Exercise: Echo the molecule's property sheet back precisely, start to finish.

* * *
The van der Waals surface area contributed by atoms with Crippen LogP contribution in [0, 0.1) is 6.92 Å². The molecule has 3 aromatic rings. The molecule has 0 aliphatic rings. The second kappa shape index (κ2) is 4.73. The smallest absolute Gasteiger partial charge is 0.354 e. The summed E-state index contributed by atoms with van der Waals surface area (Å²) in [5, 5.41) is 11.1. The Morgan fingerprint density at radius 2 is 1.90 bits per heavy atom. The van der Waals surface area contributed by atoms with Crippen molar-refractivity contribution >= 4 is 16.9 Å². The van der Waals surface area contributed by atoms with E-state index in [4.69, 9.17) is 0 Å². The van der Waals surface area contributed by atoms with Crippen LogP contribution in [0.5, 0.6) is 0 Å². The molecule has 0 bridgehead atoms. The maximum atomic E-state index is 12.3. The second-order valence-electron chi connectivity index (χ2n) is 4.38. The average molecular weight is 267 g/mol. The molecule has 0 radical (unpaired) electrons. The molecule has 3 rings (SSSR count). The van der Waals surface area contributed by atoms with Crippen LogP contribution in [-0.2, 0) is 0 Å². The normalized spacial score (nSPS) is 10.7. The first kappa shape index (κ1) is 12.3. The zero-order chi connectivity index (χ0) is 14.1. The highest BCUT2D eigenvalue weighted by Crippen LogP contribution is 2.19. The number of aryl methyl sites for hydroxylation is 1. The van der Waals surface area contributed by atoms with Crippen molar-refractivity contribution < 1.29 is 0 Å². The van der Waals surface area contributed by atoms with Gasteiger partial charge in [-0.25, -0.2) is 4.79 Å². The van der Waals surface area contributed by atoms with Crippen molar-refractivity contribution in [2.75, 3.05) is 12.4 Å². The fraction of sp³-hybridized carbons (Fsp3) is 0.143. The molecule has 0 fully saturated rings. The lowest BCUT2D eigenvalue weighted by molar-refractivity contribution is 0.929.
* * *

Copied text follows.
The van der Waals surface area contributed by atoms with Crippen LogP contribution in [0, 0.1) is 6.92 Å². The molecule has 3 aromatic rings. The molecule has 0 aliphatic rings. The second kappa shape index (κ2) is 4.73. The smallest absolute Gasteiger partial charge is 0.354 e. The summed E-state index contributed by atoms with van der Waals surface area (Å²) in [5, 5.41) is 11.1. The Morgan fingerprint density at radius 2 is 1.90 bits per heavy atom. The van der Waals surface area contributed by atoms with Crippen molar-refractivity contribution >= 4 is 16.9 Å². The van der Waals surface area contributed by atoms with E-state index in [4.69, 9.17) is 0 Å². The van der Waals surface area contributed by atoms with Crippen LogP contribution in [0.5, 0.6) is 0 Å². The molecule has 0 bridgehead atoms. The maximum atomic E-state index is 12.3. The second-order valence-electron chi connectivity index (χ2n) is 4.38. The average molecular weight is 267 g/mol. The molecule has 0 radical (unpaired) electrons. The molecule has 3 rings (SSSR count). The van der Waals surface area contributed by atoms with Crippen LogP contribution in [-0.2, 0) is 0 Å². The normalized spacial score (nSPS) is 10.7. The first kappa shape index (κ1) is 12.3. The zero-order chi connectivity index (χ0) is 14.1. The highest BCUT2D eigenvalue weighted by Crippen LogP contribution is 2.19. The number of aryl methyl sites for hydroxylation is 1. The van der Waals surface area contributed by atoms with Crippen molar-refractivity contribution < 1.29 is 0 Å². The van der Waals surface area contributed by atoms with Gasteiger partial charge in [-0.25, -0.2) is 4.79 Å². The van der Waals surface area contributed by atoms with Crippen molar-refractivity contribution in [2.75, 3.05) is 12.4 Å². The fraction of sp³-hybridized carbons (Fsp3) is 0.143. The molecule has 0 fully saturated rings. The lowest BCUT2D eigenvalue weighted by molar-refractivity contribution is 0.929.